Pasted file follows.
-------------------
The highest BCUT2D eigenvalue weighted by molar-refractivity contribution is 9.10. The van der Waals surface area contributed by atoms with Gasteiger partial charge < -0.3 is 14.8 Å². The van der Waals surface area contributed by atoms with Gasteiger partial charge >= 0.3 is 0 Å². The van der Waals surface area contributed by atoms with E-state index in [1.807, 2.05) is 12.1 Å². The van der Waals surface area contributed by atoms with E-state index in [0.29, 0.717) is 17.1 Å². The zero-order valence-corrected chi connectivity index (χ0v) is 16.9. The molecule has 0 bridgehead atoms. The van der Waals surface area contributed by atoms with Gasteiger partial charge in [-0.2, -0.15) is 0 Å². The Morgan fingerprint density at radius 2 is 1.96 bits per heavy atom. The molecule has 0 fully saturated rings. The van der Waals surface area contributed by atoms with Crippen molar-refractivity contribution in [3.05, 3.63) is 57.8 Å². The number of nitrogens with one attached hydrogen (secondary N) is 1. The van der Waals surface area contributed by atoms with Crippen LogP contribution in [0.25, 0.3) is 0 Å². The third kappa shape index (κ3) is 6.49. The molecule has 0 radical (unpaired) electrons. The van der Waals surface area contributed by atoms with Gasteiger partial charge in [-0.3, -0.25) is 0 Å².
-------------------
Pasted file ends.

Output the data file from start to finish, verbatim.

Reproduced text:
The highest BCUT2D eigenvalue weighted by molar-refractivity contribution is 9.10. The van der Waals surface area contributed by atoms with Gasteiger partial charge < -0.3 is 14.8 Å². The van der Waals surface area contributed by atoms with Gasteiger partial charge >= 0.3 is 0 Å². The van der Waals surface area contributed by atoms with E-state index in [1.807, 2.05) is 12.1 Å². The van der Waals surface area contributed by atoms with E-state index in [0.29, 0.717) is 17.1 Å². The zero-order valence-corrected chi connectivity index (χ0v) is 16.9. The molecule has 0 bridgehead atoms. The van der Waals surface area contributed by atoms with Gasteiger partial charge in [-0.2, -0.15) is 0 Å². The Morgan fingerprint density at radius 2 is 1.96 bits per heavy atom. The molecule has 0 fully saturated rings. The van der Waals surface area contributed by atoms with Crippen molar-refractivity contribution in [3.05, 3.63) is 57.8 Å². The number of nitrogens with one attached hydrogen (secondary N) is 1. The van der Waals surface area contributed by atoms with Crippen LogP contribution in [0.25, 0.3) is 0 Å². The third kappa shape index (κ3) is 6.49. The molecule has 0 radical (unpaired) electrons. The van der Waals surface area contributed by atoms with Gasteiger partial charge in [-0.3, -0.25) is 0 Å².